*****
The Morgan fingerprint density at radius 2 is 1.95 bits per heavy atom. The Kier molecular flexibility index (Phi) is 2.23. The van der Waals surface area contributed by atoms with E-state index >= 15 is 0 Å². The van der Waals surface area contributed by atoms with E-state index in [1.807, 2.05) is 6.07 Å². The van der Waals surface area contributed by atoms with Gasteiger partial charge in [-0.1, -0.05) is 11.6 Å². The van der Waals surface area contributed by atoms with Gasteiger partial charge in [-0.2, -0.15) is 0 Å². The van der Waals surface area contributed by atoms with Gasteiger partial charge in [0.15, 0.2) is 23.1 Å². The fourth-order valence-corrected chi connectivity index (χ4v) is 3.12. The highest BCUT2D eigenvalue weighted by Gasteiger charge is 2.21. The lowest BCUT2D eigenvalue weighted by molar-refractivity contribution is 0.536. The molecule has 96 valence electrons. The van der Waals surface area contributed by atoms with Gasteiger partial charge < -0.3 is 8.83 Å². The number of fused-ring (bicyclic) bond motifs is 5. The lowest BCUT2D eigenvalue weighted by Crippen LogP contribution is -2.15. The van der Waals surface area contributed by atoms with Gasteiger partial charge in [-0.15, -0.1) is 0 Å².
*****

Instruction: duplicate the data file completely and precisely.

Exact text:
The Morgan fingerprint density at radius 2 is 1.95 bits per heavy atom. The Kier molecular flexibility index (Phi) is 2.23. The van der Waals surface area contributed by atoms with E-state index >= 15 is 0 Å². The van der Waals surface area contributed by atoms with E-state index in [1.807, 2.05) is 6.07 Å². The van der Waals surface area contributed by atoms with Gasteiger partial charge in [-0.1, -0.05) is 11.6 Å². The van der Waals surface area contributed by atoms with Gasteiger partial charge in [-0.2, -0.15) is 0 Å². The van der Waals surface area contributed by atoms with Gasteiger partial charge in [0.15, 0.2) is 23.1 Å². The fourth-order valence-corrected chi connectivity index (χ4v) is 3.12. The highest BCUT2D eigenvalue weighted by Gasteiger charge is 2.21. The lowest BCUT2D eigenvalue weighted by molar-refractivity contribution is 0.536. The molecule has 96 valence electrons. The van der Waals surface area contributed by atoms with Gasteiger partial charge < -0.3 is 8.83 Å². The number of fused-ring (bicyclic) bond motifs is 5. The lowest BCUT2D eigenvalue weighted by Crippen LogP contribution is -2.15. The van der Waals surface area contributed by atoms with Gasteiger partial charge in [-0.15, -0.1) is 0 Å².